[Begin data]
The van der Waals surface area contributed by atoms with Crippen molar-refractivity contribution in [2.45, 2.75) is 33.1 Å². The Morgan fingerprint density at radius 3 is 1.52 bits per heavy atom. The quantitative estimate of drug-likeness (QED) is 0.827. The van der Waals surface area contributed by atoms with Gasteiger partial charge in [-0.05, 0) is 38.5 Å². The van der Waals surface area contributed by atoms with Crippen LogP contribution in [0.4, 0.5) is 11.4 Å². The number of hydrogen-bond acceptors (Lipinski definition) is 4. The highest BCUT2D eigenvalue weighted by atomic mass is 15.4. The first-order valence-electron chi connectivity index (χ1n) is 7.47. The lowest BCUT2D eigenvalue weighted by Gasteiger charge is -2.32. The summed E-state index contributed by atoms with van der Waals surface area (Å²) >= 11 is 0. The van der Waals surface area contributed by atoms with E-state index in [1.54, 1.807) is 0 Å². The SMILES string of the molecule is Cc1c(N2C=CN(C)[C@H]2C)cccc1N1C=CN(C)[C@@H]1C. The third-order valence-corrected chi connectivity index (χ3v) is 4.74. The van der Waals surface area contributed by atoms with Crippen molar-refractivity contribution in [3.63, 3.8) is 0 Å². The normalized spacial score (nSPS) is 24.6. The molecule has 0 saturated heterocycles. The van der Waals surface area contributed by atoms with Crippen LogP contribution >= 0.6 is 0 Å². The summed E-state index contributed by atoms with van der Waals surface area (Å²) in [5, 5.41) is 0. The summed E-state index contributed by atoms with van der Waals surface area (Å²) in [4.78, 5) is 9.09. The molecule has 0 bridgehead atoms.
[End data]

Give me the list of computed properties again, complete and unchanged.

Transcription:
The van der Waals surface area contributed by atoms with Crippen molar-refractivity contribution in [2.45, 2.75) is 33.1 Å². The Morgan fingerprint density at radius 3 is 1.52 bits per heavy atom. The quantitative estimate of drug-likeness (QED) is 0.827. The van der Waals surface area contributed by atoms with Gasteiger partial charge in [-0.05, 0) is 38.5 Å². The van der Waals surface area contributed by atoms with Crippen LogP contribution in [0.4, 0.5) is 11.4 Å². The number of hydrogen-bond acceptors (Lipinski definition) is 4. The highest BCUT2D eigenvalue weighted by atomic mass is 15.4. The first-order valence-electron chi connectivity index (χ1n) is 7.47. The lowest BCUT2D eigenvalue weighted by Gasteiger charge is -2.32. The summed E-state index contributed by atoms with van der Waals surface area (Å²) >= 11 is 0. The van der Waals surface area contributed by atoms with E-state index in [1.54, 1.807) is 0 Å². The SMILES string of the molecule is Cc1c(N2C=CN(C)[C@H]2C)cccc1N1C=CN(C)[C@@H]1C. The third-order valence-corrected chi connectivity index (χ3v) is 4.74. The van der Waals surface area contributed by atoms with Crippen molar-refractivity contribution in [3.63, 3.8) is 0 Å². The normalized spacial score (nSPS) is 24.6. The molecule has 0 saturated heterocycles. The van der Waals surface area contributed by atoms with Crippen LogP contribution >= 0.6 is 0 Å². The summed E-state index contributed by atoms with van der Waals surface area (Å²) in [5, 5.41) is 0. The summed E-state index contributed by atoms with van der Waals surface area (Å²) in [4.78, 5) is 9.09. The molecule has 0 bridgehead atoms.